For an investment of 20 minutes each morning, the payback is reduced stress, a sense of calm and peace, improved strength, limberness, better immune function, and lower blood pressure.
It’s not too good to be true. The investment is practicing yoga or tai chi, which were developed and revised over many centuries. The October issue of Mayo Clinic Health Letter includes an in-depth special report on yoga and tai chi, covering health benefits, differences between yoga and tai chi, tips for learning postures and poses, simple stretches, and how breathing enhances energy.
An important advantage of yoga and tai chi is that they combine key elements of exercise -- aerobic, strength training, core stability, flexibility, and balance -- into unified approaches.
Certain health benefits, particularly stress reduction, can be seen in as little as one day. People report better sleep and improvements in digestive health within the first few days. Practiced regularly, yoga and tai chi may help reverse some effects of aging, such as restricted and narrowed movements.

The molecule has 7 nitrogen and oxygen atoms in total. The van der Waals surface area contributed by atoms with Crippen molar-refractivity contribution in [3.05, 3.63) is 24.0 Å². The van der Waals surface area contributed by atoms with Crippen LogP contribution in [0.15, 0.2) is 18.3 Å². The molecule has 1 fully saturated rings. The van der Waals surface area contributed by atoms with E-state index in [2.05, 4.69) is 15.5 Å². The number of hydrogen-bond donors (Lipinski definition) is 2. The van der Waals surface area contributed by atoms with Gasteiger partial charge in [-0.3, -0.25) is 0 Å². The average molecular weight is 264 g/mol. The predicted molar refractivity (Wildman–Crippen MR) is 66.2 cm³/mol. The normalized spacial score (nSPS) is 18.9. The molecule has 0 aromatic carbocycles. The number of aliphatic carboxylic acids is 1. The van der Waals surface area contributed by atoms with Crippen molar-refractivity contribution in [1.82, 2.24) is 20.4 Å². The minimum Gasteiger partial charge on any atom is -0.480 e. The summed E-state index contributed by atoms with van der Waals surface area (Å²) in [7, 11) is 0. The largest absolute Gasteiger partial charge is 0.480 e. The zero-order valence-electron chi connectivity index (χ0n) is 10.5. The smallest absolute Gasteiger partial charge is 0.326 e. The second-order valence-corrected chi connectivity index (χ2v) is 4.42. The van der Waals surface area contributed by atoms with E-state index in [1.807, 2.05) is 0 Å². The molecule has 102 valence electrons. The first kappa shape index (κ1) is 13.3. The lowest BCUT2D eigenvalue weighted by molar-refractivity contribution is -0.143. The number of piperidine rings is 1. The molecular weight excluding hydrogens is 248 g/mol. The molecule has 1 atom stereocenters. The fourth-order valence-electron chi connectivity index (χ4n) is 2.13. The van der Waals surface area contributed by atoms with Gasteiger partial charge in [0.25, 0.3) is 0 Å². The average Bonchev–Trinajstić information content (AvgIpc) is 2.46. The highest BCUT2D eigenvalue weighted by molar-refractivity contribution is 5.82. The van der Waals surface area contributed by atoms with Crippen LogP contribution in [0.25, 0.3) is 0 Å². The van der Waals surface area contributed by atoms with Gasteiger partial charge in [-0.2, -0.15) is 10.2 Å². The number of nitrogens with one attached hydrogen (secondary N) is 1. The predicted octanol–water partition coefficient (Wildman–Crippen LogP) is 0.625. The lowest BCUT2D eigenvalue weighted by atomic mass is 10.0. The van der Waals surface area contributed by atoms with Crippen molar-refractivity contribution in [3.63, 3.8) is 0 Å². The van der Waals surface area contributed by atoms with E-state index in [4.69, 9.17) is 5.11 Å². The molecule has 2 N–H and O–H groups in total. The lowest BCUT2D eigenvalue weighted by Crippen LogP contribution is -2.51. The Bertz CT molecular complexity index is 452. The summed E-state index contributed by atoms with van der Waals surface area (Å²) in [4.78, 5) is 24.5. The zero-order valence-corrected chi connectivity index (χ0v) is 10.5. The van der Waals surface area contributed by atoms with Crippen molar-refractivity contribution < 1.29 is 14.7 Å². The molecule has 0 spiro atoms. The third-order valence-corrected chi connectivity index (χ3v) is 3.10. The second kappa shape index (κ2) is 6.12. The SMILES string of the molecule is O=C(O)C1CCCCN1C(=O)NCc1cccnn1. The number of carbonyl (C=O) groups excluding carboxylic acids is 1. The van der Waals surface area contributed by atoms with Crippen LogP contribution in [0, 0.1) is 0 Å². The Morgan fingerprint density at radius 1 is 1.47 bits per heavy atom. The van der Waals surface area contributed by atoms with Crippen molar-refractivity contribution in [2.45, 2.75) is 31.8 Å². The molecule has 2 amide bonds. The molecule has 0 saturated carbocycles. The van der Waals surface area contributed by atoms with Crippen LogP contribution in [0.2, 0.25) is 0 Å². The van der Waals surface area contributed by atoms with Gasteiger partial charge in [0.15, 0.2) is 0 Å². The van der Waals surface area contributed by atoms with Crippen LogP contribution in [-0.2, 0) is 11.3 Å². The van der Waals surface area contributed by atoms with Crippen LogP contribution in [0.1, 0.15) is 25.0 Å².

After 10 to 12 weeks of regular sessions, practitioners often notice significant health benefits in other areas. A recent study of yoga and people who experience migraines found that those doing yoga had less frequent and less intense headaches than did those taking medication.
People who practice yoga see improvements in anxiety and depression. Yoga and tai chi can improve bone density and cardiovascular health and decrease blood pressure.
Hatha yoga, the most widely practiced form of yoga in the United States, consists of postures, breath control, muscle locks, and gestures aimed at balancing mind, body and spirit through practice. A Hatha yoga session is a complete workout, combining stretching, flexibility, strengthening, aerobic, and cardiovascular.
Tai chi, the ancient martial art, can improve health and fitness levels for people of all ages. Unlike more strenuous physical activities, Tai chi's slow, balanced movements are very accessible to older adults that may have some physical limitations.
For information about Acupuncture & Massage College’s Oriental Medicine and Massage Therapy programs call Joe Calareso, Admissions Director, at (305) 595-9500.